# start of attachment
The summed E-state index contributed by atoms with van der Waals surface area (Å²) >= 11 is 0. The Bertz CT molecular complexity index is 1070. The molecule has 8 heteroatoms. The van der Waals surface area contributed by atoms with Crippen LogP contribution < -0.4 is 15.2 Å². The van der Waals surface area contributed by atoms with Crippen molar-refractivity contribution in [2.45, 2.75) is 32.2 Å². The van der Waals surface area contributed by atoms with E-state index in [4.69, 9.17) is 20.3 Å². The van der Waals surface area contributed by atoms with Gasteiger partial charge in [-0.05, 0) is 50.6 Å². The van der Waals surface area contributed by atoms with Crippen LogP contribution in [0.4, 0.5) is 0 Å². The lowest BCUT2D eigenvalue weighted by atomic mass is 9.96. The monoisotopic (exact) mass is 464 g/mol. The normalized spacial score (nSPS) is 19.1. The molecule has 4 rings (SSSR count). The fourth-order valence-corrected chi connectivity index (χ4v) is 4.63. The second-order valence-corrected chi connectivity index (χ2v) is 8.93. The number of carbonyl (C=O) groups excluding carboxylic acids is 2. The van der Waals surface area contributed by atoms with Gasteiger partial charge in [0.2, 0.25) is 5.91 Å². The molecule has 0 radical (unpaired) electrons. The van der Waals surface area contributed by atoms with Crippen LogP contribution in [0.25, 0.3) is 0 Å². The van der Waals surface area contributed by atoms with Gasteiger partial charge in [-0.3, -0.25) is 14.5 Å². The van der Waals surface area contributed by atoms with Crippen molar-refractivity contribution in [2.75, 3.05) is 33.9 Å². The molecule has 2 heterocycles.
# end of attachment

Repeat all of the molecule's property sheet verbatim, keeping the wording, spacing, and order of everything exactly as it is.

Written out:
The summed E-state index contributed by atoms with van der Waals surface area (Å²) >= 11 is 0. The Bertz CT molecular complexity index is 1070. The molecule has 8 heteroatoms. The van der Waals surface area contributed by atoms with Crippen LogP contribution < -0.4 is 15.2 Å². The van der Waals surface area contributed by atoms with Crippen molar-refractivity contribution in [2.45, 2.75) is 32.2 Å². The van der Waals surface area contributed by atoms with E-state index in [4.69, 9.17) is 20.3 Å². The van der Waals surface area contributed by atoms with Gasteiger partial charge in [-0.05, 0) is 50.6 Å². The van der Waals surface area contributed by atoms with Crippen LogP contribution in [0.4, 0.5) is 0 Å². The lowest BCUT2D eigenvalue weighted by atomic mass is 9.96. The monoisotopic (exact) mass is 464 g/mol. The normalized spacial score (nSPS) is 19.1. The molecule has 4 rings (SSSR count). The fourth-order valence-corrected chi connectivity index (χ4v) is 4.63. The second-order valence-corrected chi connectivity index (χ2v) is 8.93. The number of carbonyl (C=O) groups excluding carboxylic acids is 2. The van der Waals surface area contributed by atoms with Gasteiger partial charge in [0.2, 0.25) is 5.91 Å². The molecule has 0 radical (unpaired) electrons. The van der Waals surface area contributed by atoms with Crippen LogP contribution in [0.25, 0.3) is 0 Å². The van der Waals surface area contributed by atoms with Gasteiger partial charge in [-0.3, -0.25) is 14.5 Å². The van der Waals surface area contributed by atoms with Crippen molar-refractivity contribution in [2.75, 3.05) is 33.9 Å². The molecule has 2 heterocycles.